The European Institute for Climate and Energy (EIKE) has a report here analyzing the 2014 wind energy output of the German state of Baden Wurttemberg (BW), home of the world famous Black Forest, which in turn is home to the cuckoo clock.
Well, it turns out that not only the clocks in BW have gone cuckoo, but so has its energy policy!
A few years ago the traditionally conservative South German state elected a green Prime Minister, who vowed to shut down the state’s nuclear power plants and to install wind energy in its place. BW is not exactly the best place for wind power. EIKE writes that the Gegenwind- Straubenhardt wind power protest group compared actual wind energy production to the expected figures. The results, EIKE writes, are “frightening”.
By the end of 2014 BW had 397 wind turbines with 678 MW of total installed rated capacity. The yield and result, EIKE writes:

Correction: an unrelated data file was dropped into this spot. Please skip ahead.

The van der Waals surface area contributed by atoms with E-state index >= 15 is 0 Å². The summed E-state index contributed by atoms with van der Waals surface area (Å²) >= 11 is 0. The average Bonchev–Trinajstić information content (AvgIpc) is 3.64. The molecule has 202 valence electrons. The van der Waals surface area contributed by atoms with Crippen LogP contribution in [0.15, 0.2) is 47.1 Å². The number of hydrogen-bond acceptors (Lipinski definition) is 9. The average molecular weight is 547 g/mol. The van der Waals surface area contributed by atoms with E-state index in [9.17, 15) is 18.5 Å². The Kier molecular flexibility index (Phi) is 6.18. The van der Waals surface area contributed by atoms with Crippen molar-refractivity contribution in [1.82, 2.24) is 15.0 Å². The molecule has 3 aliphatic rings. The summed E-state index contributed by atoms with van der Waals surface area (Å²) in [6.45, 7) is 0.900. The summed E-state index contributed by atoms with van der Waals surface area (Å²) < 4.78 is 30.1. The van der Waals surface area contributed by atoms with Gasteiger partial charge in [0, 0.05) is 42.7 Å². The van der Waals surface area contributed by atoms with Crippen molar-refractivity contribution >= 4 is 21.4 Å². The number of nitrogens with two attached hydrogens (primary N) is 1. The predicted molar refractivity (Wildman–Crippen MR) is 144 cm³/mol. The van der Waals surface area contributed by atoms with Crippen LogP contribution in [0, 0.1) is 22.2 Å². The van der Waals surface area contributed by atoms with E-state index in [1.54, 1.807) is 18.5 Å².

All wind turbines in Baden Wurttemberg produced a total of 699,564 MWh of power. That corresponds to an annual mean wind power feed-in of 79.9 MW or 11.8% of the available annual mean of 676.9 MW.”
The following chart shows the output of BW’s wind turbines for each month:
Figure 1: Wind power feed-in (red) and installed rated capacity (green) over the year 2014. Source: TransnetBW
Readers can see the multiple times wind power went almost completely AWOL, like early December, early August, or the end of March through the early part of April. Pathetic.
The breakdown of the operating hours of wind power output shows just how pathetic wind energy really is.
* 339.75 hours (= 14.2 days = 3.9%) saw zero wind (0 MW), no power was generated at all!
* 1403.50 hours (= 58.5 days = 16.0%) power output was under 7 MW (1% of rated capacity).
* 3614 hours (= 5 months = 41.3%) power output was under 5% of rated capacity
* 5308 hours (= 7.4 months = 60.6%) wind power was below 10% of rated capacity.
Here we see that conventional power plants always need to be on standby, and most of the time they have to be filling in for the often AWOL wind turbines.
The industrialization of Germany’s Black Forest region with ugly skyscraper-dimensioned wind turbines is a hell of a price to pay for so little in return.